China Retail 101

Investing in China’s Retail Industry, PriceWaterhouse Coopers, New York, April 2006, pdf, 12 pages

PWC’s report on investing in the retail industry in China is, as you would expect from a free 12-page report, a bit of a 50,000 foot overview of the industry, and as an introduction to the business for someone who knows little about retail in the PRC I suppose it’s adequate. It focuses on the regulatory and structural nature of retail, both of which are critical.

But an overemphasis on scale as a determinant of success over other factors suggests a very narrow analytical framework. Yes, retail in China is still in its early stages of modernization, but there is more to success than the number of stores or square feet you are managing. There are a range of factors that could produce success that the report all but ignores.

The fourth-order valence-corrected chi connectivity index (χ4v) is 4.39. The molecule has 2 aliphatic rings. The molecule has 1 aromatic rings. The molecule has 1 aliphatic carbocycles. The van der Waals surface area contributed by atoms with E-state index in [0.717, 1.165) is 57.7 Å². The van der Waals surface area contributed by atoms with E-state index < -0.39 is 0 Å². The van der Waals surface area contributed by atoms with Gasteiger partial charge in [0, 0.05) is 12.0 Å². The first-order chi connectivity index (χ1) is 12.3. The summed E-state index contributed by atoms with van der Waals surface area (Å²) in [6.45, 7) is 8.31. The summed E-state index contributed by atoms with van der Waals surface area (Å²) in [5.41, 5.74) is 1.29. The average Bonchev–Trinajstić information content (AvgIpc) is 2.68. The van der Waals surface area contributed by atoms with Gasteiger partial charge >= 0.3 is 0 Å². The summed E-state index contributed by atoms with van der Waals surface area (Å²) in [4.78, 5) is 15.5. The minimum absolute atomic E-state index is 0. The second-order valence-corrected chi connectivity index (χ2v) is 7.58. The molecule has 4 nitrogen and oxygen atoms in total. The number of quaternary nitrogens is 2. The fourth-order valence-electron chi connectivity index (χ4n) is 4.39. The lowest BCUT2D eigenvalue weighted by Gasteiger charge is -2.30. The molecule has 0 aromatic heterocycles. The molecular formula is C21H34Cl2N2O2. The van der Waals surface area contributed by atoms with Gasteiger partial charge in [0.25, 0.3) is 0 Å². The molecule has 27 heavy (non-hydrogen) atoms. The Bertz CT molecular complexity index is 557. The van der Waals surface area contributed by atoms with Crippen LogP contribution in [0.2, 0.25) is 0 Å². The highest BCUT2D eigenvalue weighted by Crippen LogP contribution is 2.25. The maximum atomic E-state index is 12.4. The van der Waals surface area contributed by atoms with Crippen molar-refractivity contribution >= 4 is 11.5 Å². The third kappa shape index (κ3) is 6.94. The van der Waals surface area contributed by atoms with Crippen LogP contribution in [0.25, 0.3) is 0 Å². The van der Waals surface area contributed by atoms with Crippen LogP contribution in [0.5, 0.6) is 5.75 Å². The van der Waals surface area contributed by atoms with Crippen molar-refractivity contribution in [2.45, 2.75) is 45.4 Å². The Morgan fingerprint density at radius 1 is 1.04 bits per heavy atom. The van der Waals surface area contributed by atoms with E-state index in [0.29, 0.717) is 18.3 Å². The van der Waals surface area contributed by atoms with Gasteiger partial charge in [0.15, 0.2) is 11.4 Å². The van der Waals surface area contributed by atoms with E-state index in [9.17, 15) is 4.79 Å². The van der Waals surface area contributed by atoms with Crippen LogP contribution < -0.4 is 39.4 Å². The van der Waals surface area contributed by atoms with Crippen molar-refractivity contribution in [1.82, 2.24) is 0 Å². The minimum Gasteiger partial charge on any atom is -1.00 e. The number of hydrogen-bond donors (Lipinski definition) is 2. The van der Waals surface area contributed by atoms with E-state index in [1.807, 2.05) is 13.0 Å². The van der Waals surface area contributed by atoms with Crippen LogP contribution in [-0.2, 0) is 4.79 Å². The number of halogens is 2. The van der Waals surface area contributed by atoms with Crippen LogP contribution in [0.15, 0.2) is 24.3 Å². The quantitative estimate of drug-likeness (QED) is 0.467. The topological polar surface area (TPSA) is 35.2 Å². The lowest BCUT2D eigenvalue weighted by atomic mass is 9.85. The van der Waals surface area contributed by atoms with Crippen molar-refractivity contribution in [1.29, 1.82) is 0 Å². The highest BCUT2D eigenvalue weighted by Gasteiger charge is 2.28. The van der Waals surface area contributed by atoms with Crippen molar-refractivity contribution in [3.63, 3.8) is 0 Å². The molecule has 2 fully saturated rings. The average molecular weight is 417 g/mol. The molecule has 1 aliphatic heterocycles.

For example:

• Chinese retailers are not merchandisers, they are real estate companies. Simply introducing strong merchandising skills, from product selection and price balance to display and promotion, can give a store a leg up on its competition. Simply having relationships with suppliers is not enough.

• While the country is moving in the direction of massive chains designed to serve broad swaths of the population, there are also emerging niche opportunities to service different parts of the market.

• The experience of buying stuff in China still, well, sucks, and is largely undifferentiated from place to place. Simply having more bigger stores that feel like, say, Jingkelong, is not going to prove an advantage in the long term. Chinese are looking for a better experience than they have been getting for the last several decades.

So use the PWC report as a starting point, but move quickly to more in-depth analysis.


About David Wolf

An adviser to corporations and organizations on strategy, communications, and public affairs, David Wolf has been working and living in Beijing since 1995, and now divides his time between China and California. He also serves as a policy and industry analyst focused on innovative and creative industries, a futurist, and an amateur historian.
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